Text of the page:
Chris Warner

Predator 4 (March 1990)


Street gangs versus the Predators. It’s actually a good battle scene. It takes up a good third of the issue; Verheiden definitely comes up with exiting visuals for the artists to realize.

The comic’s pretty lame though. Verheiden front loaded it with characters who disappear–the black police captain shows up again here; why’s he memorable? He’s black. It’s lazy writing and unbelievable.

The narration from the family man cop is pretty dang good though. Verheiden never gets into Schaefer’s head this issue and it works out. The family man has a lot better observations about the situation, far more emotionally charged.

There’s a fair amount of events in the issue, so it’s not a breezy read. It takes some time and has definite tension before the big battle scene.

I’m just trying to remember if anything else happens here. It’s build up, action, occasional good dialogue and no depth.


Writer, Mark Verheiden; artists, Ron Randall and Chris Warner; colorist, Chris Chalenor; letterer, Jim Massara; editor, Randy Stradley; publisher, Dark Horse Comics.

Predator 3 (November 1989)


So Schaefer gets kidnapped by a drug lord and has to break out. Meanwhile his partner is trying to let everyone know there’s an alien invasion coming. Lots of warships cloaked in Manhattan, you know… the norm.

Occasionally Verheiden will give Warner some awesome scene to draw–the Pam Am building being a meeting place for the aliens and the military–but a lot of the comic is the South American stuff. It’s a bridging issue is all and a four issue series shouldn’t need one.

Especially not since Verheiden contrives the whole thing with the drug lords. It would have been more natural if Schaefer had stumbled across them instead of being their nemesis.

The genial readability quality is going too. Verheiden has used up his good will. He’s stopped doing anything interesting and is now just trotting through a lame plot.

Hopefully the next (and last) issue’ll succeed.


Writer, Mark Verheiden; artists, Ron Randall and Chris Warner; colorist, Chris Chalenor; letterer, Jim Massara; editor, Randy Stradley; publisher, Dark Horse Comics.

Predator 2 (September/October 1989)


So even though this Predator takes place in New York, Verheiden thinks it’s got room to go down to the jungle from the first movie. Oddly, it does. Oh, and I think he must have referred to the general by name in the last one because it’s all over the place here.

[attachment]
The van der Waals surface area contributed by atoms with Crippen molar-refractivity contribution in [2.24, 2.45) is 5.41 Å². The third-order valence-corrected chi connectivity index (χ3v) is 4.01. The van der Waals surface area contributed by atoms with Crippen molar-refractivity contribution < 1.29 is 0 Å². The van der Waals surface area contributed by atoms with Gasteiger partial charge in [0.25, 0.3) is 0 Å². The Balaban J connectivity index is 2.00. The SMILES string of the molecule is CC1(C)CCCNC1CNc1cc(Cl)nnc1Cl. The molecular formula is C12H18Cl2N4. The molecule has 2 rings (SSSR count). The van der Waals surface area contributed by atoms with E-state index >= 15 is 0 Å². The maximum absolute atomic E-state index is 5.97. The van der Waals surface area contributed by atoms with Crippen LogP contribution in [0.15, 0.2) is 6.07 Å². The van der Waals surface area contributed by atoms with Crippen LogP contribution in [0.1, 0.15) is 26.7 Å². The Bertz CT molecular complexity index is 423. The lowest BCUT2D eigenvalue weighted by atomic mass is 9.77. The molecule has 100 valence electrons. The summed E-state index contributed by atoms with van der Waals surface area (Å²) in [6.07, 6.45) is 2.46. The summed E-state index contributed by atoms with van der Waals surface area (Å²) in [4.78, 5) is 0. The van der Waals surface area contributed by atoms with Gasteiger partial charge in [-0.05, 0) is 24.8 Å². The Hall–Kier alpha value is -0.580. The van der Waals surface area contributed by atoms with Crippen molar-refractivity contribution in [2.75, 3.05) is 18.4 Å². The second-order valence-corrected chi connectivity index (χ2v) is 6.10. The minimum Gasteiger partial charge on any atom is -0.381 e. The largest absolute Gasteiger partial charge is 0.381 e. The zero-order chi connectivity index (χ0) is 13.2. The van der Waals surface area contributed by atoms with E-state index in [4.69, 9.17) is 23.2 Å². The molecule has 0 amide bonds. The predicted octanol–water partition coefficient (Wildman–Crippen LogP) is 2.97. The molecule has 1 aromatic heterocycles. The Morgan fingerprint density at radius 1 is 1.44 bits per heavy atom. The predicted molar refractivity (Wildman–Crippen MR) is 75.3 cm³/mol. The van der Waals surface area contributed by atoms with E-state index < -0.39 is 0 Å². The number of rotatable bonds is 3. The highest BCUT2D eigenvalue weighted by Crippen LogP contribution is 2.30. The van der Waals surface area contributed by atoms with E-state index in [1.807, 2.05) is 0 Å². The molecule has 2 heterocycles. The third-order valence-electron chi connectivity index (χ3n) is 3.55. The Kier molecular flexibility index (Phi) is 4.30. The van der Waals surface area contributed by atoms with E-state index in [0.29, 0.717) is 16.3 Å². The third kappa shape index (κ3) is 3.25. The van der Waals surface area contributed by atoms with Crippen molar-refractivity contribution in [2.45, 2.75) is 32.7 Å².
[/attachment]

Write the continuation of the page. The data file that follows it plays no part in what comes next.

But, yeah, the pacing. Verheiden pretty much just skips between the two partners, with the family man cop’s narration being a lot more thoughtful. The Schaefer–that’s Arnie’s character’s brother–narration is more forced. Verheiden knows he needs some kind of exposition, goes with it.

There’s some neat time lapses to make things flow better and an excellent confrontation scene between Schaefer and his boss. It’s a shame the fight between Schaefer and the Predator at the end isn’t better. The scenes just before and just after are great, which makes for it.

Besides bad action, it’s good.


Writer, Mark Verheiden; penciller, Chris Warner; inkers, Sam de la Rosa and Warner; colorist, Chris Chalenor; letterer, Jim Massara; editor, Randy Stradley; publisher, Dark Horse Comics.

Predator 1 (June 1989)


Cops, gangs and a Predator… sounds like a movie. Oh, wait, it was a movie. Only Mark Verheiden’s Predator came before Predator 2, probably when they thought Schwarzenegger would play his own brother.

But Verheiden sets the story in New York, narrated by a tired detective with a crazy huge partner (the brother of Schwarzenegger’s character from the first movie). They investigate this weird gang war, which has the general from the movie hanging around (oddly unnamed so far), and get into it with their boss.

It feels a little like Robocop in terms of urban dystopia, but Verheiden does do a fair approximation of a decent cop show. The narrator is extremely likable and there are some great lines. Verheiden has his scene pacing down.

Chris Warner’s composition is better than the actual art. There are some interesting transitions between panels and some effective angles.

It’s totally fine stuff.


The Heat; writer, Mark Verheiden; penciller, Chris Warner; inkers, Sam de la Rosa and Randy Emberlin; colorist, Chris Chalenor; letterer, David Jackson; editor, Randy Stradley; publisher, Dark Horse Comics.